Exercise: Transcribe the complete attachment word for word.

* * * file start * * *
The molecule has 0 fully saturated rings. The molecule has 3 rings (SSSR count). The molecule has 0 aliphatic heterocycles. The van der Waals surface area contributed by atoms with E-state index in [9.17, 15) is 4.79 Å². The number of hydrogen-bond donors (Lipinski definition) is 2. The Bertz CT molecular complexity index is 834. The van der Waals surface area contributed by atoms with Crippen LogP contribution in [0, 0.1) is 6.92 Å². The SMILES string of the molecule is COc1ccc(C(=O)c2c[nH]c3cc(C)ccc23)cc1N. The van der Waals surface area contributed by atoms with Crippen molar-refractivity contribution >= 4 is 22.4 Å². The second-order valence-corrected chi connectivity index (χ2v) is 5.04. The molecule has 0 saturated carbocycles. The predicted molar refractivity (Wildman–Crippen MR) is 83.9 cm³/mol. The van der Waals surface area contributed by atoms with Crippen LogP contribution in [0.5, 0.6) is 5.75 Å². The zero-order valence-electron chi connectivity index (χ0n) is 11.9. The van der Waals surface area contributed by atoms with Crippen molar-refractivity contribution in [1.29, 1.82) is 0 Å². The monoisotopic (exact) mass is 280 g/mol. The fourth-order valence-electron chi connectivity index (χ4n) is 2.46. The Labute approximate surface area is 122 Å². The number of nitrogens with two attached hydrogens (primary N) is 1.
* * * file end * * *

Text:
The molecule has 0 fully saturated rings. The molecule has 3 rings (SSSR count). The molecule has 0 aliphatic heterocycles. The van der Waals surface area contributed by atoms with E-state index in [9.17, 15) is 4.79 Å². The number of hydrogen-bond donors (Lipinski definition) is 2. The Bertz CT molecular complexity index is 834. The van der Waals surface area contributed by atoms with Crippen LogP contribution in [0, 0.1) is 6.92 Å². The SMILES string of the molecule is COc1ccc(C(=O)c2c[nH]c3cc(C)ccc23)cc1N. The van der Waals surface area contributed by atoms with Crippen molar-refractivity contribution >= 4 is 22.4 Å². The second-order valence-corrected chi connectivity index (χ2v) is 5.04. The molecule has 0 saturated carbocycles. The predicted molar refractivity (Wildman–Crippen MR) is 83.9 cm³/mol. The van der Waals surface area contributed by atoms with Crippen LogP contribution in [0.5, 0.6) is 5.75 Å². The zero-order valence-electron chi connectivity index (χ0n) is 11.9. The van der Waals surface area contributed by atoms with Crippen molar-refractivity contribution in [1.29, 1.82) is 0 Å². The monoisotopic (exact) mass is 280 g/mol. The fourth-order valence-electron chi connectivity index (χ4n) is 2.46. The Labute approximate surface area is 122 Å². The number of nitrogens with two attached hydrogens (primary N) is 1.